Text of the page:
Soil Health Paper in Soil Security Journal
RDG’s Sebastian Gutwein and Keith Zaltzberg-Drezdahl, in collaboration with Eric Toensmeier and Rafter Sass Ferguson, recently authored a paper published in Soil Security Journal. The paper describes a method of linking land cover to Soil Organic Carbon to provide an SOC Inventory for Massachusetts, and compares the results to those derived from a common baseline approach. This work was developed as part of the MA Healthy Soils Action Plan and has since been applied at the municipal level for climate resiliency planning projects in the state.
Land management and land cover change exert a strong influence on soil organic carbon (SOC) storage. As scientific, political, and business communities increase their awareness of the essential roles SOC plays in climate regulation and ecosystem functions, efforts to quantify the impacts of land use and management on SOC have increased rapidly. Existing methods of estimating SOC stocks from widely available data do not account for land cover, and are therefore of limited usefulness in understanding the impacts of past and future land use change.
This project explores a method of linking land cover to SOC using data from public datasets and the scientific literature, to provide an SOC Inventory for Massachusetts, and compares the results to those derived from a common baseline approach. Our method derives average land cover SOC values by combining data from the USDA-NRCS Rapid Carbon Assessment and the National Cooperative Soil Characterization Database with values from a meta-analysis of scientific literature. These are applied to the total area of the 20 most abundant land cover classes of Massachusetts. We compare this land cover-based approach with a baseline using SOC values found in the Soil Survey Geographic Database (SSURGO), applied to each soil map unit found within Massachusetts.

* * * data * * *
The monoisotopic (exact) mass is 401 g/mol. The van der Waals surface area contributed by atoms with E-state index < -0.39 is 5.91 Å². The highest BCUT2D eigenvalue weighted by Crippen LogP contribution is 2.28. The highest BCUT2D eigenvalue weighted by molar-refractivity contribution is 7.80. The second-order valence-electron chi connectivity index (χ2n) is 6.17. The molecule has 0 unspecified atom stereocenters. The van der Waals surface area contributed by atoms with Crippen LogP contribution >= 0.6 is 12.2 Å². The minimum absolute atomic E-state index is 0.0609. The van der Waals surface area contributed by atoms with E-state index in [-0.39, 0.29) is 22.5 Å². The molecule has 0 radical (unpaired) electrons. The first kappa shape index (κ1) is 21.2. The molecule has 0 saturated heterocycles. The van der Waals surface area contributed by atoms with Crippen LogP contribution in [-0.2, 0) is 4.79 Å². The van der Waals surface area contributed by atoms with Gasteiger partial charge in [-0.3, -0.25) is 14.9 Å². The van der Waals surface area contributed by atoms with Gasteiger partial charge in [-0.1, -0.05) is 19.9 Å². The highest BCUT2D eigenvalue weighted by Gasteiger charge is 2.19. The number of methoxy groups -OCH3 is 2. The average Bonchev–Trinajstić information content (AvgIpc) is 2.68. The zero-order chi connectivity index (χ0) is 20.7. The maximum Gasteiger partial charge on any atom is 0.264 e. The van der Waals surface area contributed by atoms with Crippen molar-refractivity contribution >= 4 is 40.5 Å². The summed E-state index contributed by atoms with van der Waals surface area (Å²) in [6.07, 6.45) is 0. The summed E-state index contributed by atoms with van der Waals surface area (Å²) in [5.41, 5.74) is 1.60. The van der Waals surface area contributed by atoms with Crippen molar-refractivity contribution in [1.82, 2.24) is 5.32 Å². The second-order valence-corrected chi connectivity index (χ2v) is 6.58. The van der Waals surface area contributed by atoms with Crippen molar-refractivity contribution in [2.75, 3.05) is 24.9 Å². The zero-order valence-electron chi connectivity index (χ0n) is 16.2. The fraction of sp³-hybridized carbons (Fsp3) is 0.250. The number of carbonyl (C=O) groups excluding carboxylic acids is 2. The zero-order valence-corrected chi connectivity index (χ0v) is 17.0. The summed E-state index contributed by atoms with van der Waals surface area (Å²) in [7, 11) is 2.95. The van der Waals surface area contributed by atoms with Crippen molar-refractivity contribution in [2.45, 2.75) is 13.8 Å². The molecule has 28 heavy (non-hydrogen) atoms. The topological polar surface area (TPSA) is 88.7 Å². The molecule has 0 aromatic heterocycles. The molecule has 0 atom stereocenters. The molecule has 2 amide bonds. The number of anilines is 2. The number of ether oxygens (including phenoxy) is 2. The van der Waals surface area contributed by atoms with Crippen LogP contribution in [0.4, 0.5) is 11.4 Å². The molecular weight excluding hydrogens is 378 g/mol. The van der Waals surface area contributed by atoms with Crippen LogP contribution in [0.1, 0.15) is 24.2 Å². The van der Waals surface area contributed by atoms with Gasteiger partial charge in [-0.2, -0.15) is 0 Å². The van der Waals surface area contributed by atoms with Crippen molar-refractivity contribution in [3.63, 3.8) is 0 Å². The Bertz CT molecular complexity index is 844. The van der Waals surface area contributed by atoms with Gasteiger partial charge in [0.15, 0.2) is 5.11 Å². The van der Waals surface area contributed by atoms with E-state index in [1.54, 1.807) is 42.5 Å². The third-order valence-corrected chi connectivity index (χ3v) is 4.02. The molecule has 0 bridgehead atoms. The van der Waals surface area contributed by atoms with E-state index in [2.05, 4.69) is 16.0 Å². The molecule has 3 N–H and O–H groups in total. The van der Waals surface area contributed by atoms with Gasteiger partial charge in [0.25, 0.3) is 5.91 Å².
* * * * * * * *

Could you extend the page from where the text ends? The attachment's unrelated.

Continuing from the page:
Our approach produced an estimated stock of 481 million metric tons of SOC, 29% and 109 million metric tons greater than the SSURGO baseline. We use these estimates to explore the use of the land cover based SOC values to project the impacts of likely land cover change by 2050.
Full Paper is at at ScienceDirect.
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